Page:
iSixSigma

Why Projects Fail

My last article discussed the importance of verifying the sustainability of project work.Although there are many positives to living in a Six Sigma world, it does have a dark side- failed project audits.

My experience, dependent on my employer at the time, has been that anywhere from 10-50% of projects are not embedded into an organization’s culture at the time of a 12 month audit.

So why do projects fail? I’m sure there are countless articles and statistical analysis performed on this issue, however here are my thoughts…

  • Change in Key Stakeholder Role. A new Project Champion, Process Owner, etc. moves into the role. Unless solid communication has been made, the value of the project can be ignored or unseen. Also, new blood may mean an absence of Six Sigma training, and as a result, the stakeholder may be oblivious as to what his/her responsibilities are in supporting the aftermath of a project implementation.
  • Poor Project Definition/ Scope of Project.I’ve seen people try to save the world on certain projects, rather than breaking problems down into manageable “chunks”. Other projects have had their definition scope change and as a result the expectation of what the project will focus on/ deliver gets mis-communicated among staff, often resulting in a myriad of expectations for results that are often unachievable.
  • Targets are too Ambitious.Again with the comment regarding saving the world. I think sometimes people get pressured into thinking they have to save “x” dollars every time they do a project and truly don’t due their due diligence when estimating the return on a project. If your employer has a set minimum amount of return for a project and you initially think you can’t achieve it, then it might not necessarily be the best Six Sigma project.
  • Project not Linked to Plan.Especially when training new Black and Green Belts, I’ve seen what I call “feel good” projects. The belt feels good because he/she has come up with a good problem to solve. However, if that problem is not linked to a gap existing between the company plan, metrics, mission statement, etc. and the current state, then it may be hard to garner long term support of embedding any long term improvement work (combined with a role change this can be the kiss of death).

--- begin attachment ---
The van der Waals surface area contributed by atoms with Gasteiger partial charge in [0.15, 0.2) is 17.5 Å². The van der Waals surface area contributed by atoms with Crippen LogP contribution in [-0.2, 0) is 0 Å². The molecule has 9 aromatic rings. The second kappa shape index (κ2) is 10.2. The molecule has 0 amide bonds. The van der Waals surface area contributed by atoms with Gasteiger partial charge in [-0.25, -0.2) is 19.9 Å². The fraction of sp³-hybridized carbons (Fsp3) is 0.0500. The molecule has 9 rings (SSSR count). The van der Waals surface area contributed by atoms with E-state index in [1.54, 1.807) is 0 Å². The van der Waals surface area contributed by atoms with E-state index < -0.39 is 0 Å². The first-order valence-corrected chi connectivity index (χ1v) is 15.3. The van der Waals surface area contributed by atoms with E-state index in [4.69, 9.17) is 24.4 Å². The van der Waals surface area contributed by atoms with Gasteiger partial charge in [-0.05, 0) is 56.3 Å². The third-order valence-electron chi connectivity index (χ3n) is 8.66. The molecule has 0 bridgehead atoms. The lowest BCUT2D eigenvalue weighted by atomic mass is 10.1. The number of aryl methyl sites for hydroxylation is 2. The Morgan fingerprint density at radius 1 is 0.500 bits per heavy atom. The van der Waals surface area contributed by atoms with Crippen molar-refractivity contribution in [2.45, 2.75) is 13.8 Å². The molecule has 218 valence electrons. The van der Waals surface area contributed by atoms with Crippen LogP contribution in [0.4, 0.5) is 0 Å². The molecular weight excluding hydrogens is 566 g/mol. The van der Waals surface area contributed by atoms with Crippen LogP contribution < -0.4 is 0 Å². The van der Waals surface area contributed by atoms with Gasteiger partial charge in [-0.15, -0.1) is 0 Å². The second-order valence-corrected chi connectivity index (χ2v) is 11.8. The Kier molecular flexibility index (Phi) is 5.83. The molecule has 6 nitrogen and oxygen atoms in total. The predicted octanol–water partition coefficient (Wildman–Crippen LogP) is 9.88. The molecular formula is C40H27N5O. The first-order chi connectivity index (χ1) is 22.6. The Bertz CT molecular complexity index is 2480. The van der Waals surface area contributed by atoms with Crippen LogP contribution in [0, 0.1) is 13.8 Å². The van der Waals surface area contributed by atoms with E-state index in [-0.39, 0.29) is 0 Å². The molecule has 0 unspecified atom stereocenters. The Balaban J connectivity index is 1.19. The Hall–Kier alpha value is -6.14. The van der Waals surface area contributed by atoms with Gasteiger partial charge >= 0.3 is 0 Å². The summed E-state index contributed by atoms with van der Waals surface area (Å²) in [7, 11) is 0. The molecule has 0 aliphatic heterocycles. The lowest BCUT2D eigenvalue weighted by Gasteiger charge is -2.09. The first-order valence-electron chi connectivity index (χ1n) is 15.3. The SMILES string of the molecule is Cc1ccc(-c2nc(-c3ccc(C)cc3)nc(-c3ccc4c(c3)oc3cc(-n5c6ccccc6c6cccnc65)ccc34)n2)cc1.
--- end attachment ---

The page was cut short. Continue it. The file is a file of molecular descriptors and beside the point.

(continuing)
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One final note- I have never seen a project fail because the wrong statistical tool was used. Although statistics are important, it’s generally people and their behaviors that will make or break the success of a project.

Comments 5

  1. Eric Fay

    I agree that that project failure is the embarassing soft underside of our work as Six Sigma professionals.

    Your observations on why projects fail got me thinking about projects I have seen or been involved in that have failed or have not been as effectively managed as they could have been.

    Using your 4 points as a starting point, I would challenge you to drill down at least one level deeper asking "why" (and if necessary using 5 "why’s"). Here are some thoughts based on my experience:

    Change in key stakeholder role: I led a project where the Project Champion changed not once, but twice…
    – why? because the project dragged on over a year
    – – why? because the project scope was too broad
    – – – why? because this was one of the first projects we did when we launched Six Sigma and we did not know any better

    Poor Project Definition/ Scope of Project: I have seen many projects with a scope which is not SMART
    – why? the project steering committee does not catch poor project scopes
    – – why? because they do not understand what makes a good or bad project
    – – – why? they lack adequate training
    – – – – why? they should receive regular refresher training

    Targets are too Ambitious: In the most egregious cases targets are deliberately inflated…
    – why? because GB’s and BB’s want to do a Six Sigma project
    – – why? because there is pressure on them from the CEO to do a project
    – – – why? because without CEO pressure they would not initiate projects